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Winter in Wartime (2008)
Have we reached the point where we can only view World War II through the prism of melodrama? Or do only melodramatic foreign-language films about World War II get released in the U.S.? See recent entries: “City of Life and Death,” “John Rabe,” “Le Rafle.”
See also “Oorlogswinter,” or “Winter in Wartime,” which is about a young Dutch boy, Michiel (Martijn Lakemeier), living in a small town in Nazi-occupied Holland. The movie begins in January 1945 so we know, as he doesn’t, that only a few months are left in the war. The Allies are coming. Just hold on, lie low, and you and yours will be fine.
He doesn’t lie low.
His father, Johan (Raymond Thiry, looking remarkably like Sam Neill), is the mayor of their small town—the “Burgermeister,” in German (which unfortunately flashed me back to the old Rankin-Bass special “Santa Claus is Comin’ to Town” and its Bugermeister Meisterburger character). While the position has its privileges, it also has its responsibilities, which Johan takes seriously. He sees himself as a bridge between occupiers and occupied. He makes what friends he can with the occupiers in order to protect the occupied. Early in the film, Michiel, through binoculars, watches his father shake hands with German soldiers to protect his neighbors. Michiel thinks him a weakling and a coward as a result.
Seriously, can someone live half their life in occupied territory and still be such a little shit? It’s obvious what his father is doing. It obviously takes courage to do what he does. So we wait for this realization to come over Michiel. It takes most of the movie.
There’s also an uncle, Ben, Oom Ben (Yorick van Wageningen), who returns, bigger and larger than life, to say with them. He lets Michiel take his suitcase up to the attic, where the boy rifles through it, finding evidence that Ben is with the resistance. At one point, he hears his uncle and father arguing over the matter. Ben wants to start a resistance movement in town; Johan is resistant. He doesn’t want to draw Nazi ire. Michiel can barely abide his father at this point.
My immediate thought: Since the boy is wrong about his father, might he be wrong about the uncle? Surely the uncle isn’t a Nazi collaborator. Surely it’s not one of those kinds of movies.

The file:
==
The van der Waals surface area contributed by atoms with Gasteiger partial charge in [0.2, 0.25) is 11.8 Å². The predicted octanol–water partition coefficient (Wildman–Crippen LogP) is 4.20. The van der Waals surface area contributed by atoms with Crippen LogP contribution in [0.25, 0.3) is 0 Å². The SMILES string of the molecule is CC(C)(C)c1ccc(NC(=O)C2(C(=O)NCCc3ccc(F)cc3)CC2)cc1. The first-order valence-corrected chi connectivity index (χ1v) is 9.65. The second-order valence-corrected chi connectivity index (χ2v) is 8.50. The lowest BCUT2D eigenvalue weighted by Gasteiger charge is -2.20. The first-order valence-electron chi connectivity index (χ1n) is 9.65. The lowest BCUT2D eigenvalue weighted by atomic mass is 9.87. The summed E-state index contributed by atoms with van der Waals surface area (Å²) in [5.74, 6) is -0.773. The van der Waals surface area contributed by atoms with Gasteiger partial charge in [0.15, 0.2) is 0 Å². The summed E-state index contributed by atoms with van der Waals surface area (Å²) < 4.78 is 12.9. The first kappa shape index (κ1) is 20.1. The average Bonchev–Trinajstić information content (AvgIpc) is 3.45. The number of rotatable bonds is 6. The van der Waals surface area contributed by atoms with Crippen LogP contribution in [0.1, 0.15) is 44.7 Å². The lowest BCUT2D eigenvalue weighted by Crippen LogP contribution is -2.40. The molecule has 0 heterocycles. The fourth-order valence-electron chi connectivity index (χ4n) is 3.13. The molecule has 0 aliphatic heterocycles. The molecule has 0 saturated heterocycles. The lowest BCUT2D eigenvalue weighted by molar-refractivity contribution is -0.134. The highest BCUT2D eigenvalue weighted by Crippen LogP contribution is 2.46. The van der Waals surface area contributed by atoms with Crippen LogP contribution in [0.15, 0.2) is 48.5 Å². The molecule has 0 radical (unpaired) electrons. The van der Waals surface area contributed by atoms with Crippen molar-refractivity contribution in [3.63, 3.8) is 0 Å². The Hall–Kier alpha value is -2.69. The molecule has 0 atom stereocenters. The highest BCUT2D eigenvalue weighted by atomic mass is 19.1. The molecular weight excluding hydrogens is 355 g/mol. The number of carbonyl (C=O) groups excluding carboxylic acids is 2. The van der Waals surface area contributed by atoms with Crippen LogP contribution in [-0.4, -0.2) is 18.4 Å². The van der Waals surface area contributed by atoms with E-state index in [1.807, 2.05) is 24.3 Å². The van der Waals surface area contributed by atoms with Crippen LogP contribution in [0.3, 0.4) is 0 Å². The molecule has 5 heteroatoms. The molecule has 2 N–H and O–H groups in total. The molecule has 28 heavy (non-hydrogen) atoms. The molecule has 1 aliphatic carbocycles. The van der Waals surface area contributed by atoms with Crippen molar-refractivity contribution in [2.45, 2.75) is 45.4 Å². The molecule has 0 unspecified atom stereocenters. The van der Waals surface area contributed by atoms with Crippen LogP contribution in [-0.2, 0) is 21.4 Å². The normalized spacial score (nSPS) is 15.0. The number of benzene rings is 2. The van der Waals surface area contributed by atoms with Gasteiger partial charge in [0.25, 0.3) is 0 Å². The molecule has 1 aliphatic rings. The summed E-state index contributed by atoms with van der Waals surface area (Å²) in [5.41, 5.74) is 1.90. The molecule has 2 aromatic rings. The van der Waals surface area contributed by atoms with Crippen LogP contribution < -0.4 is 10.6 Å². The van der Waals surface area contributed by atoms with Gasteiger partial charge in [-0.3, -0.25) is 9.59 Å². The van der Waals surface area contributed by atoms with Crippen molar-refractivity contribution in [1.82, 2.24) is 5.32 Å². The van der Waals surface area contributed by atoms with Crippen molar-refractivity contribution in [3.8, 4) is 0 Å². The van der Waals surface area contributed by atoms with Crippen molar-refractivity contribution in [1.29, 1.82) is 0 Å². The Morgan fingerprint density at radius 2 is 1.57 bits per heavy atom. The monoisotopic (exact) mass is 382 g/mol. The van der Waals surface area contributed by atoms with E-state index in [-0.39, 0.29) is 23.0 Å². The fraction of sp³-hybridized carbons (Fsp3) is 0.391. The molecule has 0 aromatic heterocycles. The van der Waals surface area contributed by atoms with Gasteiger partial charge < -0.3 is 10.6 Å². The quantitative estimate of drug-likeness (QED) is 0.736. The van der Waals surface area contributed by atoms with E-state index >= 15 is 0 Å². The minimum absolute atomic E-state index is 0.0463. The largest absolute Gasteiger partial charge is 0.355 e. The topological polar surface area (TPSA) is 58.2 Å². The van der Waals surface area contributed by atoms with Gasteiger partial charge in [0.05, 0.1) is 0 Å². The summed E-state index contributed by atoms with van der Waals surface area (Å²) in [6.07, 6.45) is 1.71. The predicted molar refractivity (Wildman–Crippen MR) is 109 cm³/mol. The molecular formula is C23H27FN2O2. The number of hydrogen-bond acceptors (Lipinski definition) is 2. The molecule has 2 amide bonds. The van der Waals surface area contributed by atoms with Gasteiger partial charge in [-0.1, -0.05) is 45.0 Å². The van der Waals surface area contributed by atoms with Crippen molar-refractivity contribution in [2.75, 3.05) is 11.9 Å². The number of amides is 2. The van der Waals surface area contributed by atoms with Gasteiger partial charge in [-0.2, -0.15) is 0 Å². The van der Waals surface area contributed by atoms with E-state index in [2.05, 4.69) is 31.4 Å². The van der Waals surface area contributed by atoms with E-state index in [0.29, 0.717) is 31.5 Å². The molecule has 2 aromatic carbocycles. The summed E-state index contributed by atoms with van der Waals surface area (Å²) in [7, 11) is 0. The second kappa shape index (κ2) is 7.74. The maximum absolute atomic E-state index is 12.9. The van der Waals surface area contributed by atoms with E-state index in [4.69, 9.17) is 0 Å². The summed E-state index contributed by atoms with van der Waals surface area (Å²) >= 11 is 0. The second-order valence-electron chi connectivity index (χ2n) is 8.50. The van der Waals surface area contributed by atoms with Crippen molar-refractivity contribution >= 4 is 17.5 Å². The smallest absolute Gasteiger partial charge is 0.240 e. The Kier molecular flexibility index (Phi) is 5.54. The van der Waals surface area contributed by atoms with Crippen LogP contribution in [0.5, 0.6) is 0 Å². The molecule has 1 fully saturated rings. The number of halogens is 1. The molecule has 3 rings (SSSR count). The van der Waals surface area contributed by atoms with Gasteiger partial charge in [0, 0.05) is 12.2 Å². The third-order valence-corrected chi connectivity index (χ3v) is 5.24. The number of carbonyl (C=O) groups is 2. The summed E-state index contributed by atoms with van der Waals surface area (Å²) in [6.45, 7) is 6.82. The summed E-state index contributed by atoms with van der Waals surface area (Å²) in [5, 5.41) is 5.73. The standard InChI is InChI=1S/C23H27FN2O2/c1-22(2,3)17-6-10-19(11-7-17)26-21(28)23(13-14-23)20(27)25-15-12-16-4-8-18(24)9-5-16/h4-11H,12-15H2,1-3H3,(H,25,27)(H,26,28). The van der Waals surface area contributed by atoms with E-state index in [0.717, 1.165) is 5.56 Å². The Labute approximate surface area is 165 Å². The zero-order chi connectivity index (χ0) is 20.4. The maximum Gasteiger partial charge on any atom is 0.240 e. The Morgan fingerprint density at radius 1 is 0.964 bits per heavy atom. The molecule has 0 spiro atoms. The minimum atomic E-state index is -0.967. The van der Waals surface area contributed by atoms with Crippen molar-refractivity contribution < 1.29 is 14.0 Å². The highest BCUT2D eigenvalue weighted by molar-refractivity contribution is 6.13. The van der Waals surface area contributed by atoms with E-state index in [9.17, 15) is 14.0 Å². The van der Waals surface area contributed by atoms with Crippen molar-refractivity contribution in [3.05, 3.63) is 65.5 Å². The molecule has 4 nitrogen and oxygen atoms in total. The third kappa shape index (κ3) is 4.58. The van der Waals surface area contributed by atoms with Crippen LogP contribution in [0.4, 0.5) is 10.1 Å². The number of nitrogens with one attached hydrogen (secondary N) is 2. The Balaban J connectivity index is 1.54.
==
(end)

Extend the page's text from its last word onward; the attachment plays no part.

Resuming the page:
It’s one of those kinds of movies.
Pity. There’s some good stuff here. Michiel finds a downed Allied pilot, Jack (Jamie Campbell Bower), hiding out in the woods, and brings him food and information and eventually medical attention in the form of his good-looking older sister, Erica (Melody Klaver). Erica is infatuated but no less than Michiel. The film could be retitled “Winter of my British Soldier.”
Jack had killed a German soldier upon landing, or crash-landing, and when the German body is found the Germans take three prominent Dutch officials, including Johan, prisoner. The plan is to execute them unless the true culprit is found. Michiel, of course, knows the true culprit. But he’s been told by Ben that his father will go free; so even when Jack offers to give himself up, Michiel tells him, no, his uncle is handling it.
Except his uncle doesn’t handle it, and, at the last instant, Michiel bikes through the snow to stop the execution. Cue: people holding him back. Cue: Michiel running in slow motion. Cue the order given and the rifles blasting and the officials falling.
Oh, slow motion. How many movies have you ruined?
This should be what the movie’s about. Michiel had the knowledge to save his father and didn’t. He even waived off Jack’s attempt to save his father. His father is dead now because of his actions. One wonders how he can ever tell his mother. One wonders how he can tell himself every day for the rest of his life. That’s a heavy weight for a kid to carry.
But we merely get a sense of that weight. Then the plot kicks in, Jack must be saved, Ben is brought in to help save Jack, etc. At one point, Oom Ben says something he couldn’t possibly know, unless ... Michiel rushes up to the attic, goes through his suitcase again. Nothing. But wait: There’s a false bottom. His uncle is a Nazi collaborator. Cue another bike ride through the snow to try to save Jack and Erica from Ben’s inevitable betrayal.
“Oorlogswinter” is based upon a novel of World War II by Jan Terlouw, a Dutch scientist, politician and author, who would’ve been around Michiel’s age in 1945. He writes children’s books mostly, with various moral dilemmas, and “Oorlogswinter” was one of them. It was made into a mini-series for Dutch TV in 1975.
In most movies, people are what we think they are, but here they’re the opposite of what we think they are—or what Michiel thinks they are. Does anyone think this is a deep commentary on human nature? It’s the adolescent commentary on human nature. So Johan is really a hero, Ben is really a traitor, and the fat bike-shop owner, who has to sponge off the “Nazi” signs written on his shop, is really a loyal Netherlander. Some of the Germans are even nice. When Michiel falls through the ice, it’s a German soldier who pulls him out. When the wheel of a horse cart comes off, with Jack inside, it’s German soldiers who rush to fix it. The world is so complex that way.
Michiel keeps falling in the movie. He falls off his bike in the beginning and is captured by the Germans. He falls through the ice. The horse cart wheel comes off. And as he and Jack are escaping the Nazis on Caesar, Michiel’s horse, they fall in the woods, Caesar breaks his leg, and the horse must be put out of its misery. But Michiel can’t do it. Jack has to do it for him.
This sets up our end. Ben is exposed and tied to a tree. But while Jack is escaping, with Erica’s help, Ben sets himself free and walks off despite the gun in Michiel’s hand. Will Michiel use it? Will he kill his uncle? Oh, will he?
Cue: Slow motion.
October 9, 2011
© 2011 Erik Lundegaard